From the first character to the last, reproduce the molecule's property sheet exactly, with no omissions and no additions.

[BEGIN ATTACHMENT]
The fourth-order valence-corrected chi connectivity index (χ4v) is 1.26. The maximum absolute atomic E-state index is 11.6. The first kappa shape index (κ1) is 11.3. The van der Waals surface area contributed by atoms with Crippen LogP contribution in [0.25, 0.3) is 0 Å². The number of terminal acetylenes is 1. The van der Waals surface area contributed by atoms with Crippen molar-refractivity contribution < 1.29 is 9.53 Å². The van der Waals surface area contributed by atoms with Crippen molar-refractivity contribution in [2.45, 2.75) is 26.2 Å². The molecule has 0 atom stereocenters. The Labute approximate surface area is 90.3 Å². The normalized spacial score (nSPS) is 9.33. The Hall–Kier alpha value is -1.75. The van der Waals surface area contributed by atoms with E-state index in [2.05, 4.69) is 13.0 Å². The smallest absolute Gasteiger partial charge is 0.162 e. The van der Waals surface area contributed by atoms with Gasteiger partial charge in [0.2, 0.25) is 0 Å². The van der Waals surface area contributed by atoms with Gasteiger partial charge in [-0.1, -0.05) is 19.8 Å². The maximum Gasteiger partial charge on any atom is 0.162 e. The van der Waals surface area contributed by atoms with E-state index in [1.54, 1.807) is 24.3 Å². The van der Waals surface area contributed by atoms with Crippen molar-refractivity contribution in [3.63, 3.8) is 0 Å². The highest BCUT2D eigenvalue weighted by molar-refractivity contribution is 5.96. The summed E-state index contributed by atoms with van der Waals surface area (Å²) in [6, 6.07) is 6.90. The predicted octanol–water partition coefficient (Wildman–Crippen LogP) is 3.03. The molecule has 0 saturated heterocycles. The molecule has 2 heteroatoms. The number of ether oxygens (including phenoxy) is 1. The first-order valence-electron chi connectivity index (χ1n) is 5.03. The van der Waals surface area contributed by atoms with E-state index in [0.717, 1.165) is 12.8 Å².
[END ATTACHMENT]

The fourth-order valence-corrected chi connectivity index (χ4v) is 1.26. The maximum absolute atomic E-state index is 11.6. The first kappa shape index (κ1) is 11.3. The van der Waals surface area contributed by atoms with Crippen LogP contribution in [0.25, 0.3) is 0 Å². The number of terminal acetylenes is 1. The van der Waals surface area contributed by atoms with Crippen molar-refractivity contribution < 1.29 is 9.53 Å². The van der Waals surface area contributed by atoms with Crippen molar-refractivity contribution in [2.45, 2.75) is 26.2 Å². The molecule has 0 atom stereocenters. The Labute approximate surface area is 90.3 Å². The normalized spacial score (nSPS) is 9.33. The Hall–Kier alpha value is -1.75. The van der Waals surface area contributed by atoms with E-state index in [2.05, 4.69) is 13.0 Å². The smallest absolute Gasteiger partial charge is 0.162 e. The van der Waals surface area contributed by atoms with Gasteiger partial charge in [0.2, 0.25) is 0 Å². The van der Waals surface area contributed by atoms with Gasteiger partial charge in [-0.1, -0.05) is 19.8 Å². The maximum Gasteiger partial charge on any atom is 0.162 e. The van der Waals surface area contributed by atoms with E-state index in [1.54, 1.807) is 24.3 Å². The van der Waals surface area contributed by atoms with Crippen molar-refractivity contribution in [3.63, 3.8) is 0 Å². The highest BCUT2D eigenvalue weighted by molar-refractivity contribution is 5.96. The summed E-state index contributed by atoms with van der Waals surface area (Å²) in [6, 6.07) is 6.90. The predicted octanol–water partition coefficient (Wildman–Crippen LogP) is 3.03. The molecule has 0 saturated heterocycles. The molecule has 2 heteroatoms. The number of ether oxygens (including phenoxy) is 1. The first-order valence-electron chi connectivity index (χ1n) is 5.03. The van der Waals surface area contributed by atoms with E-state index in [0.717, 1.165) is 12.8 Å².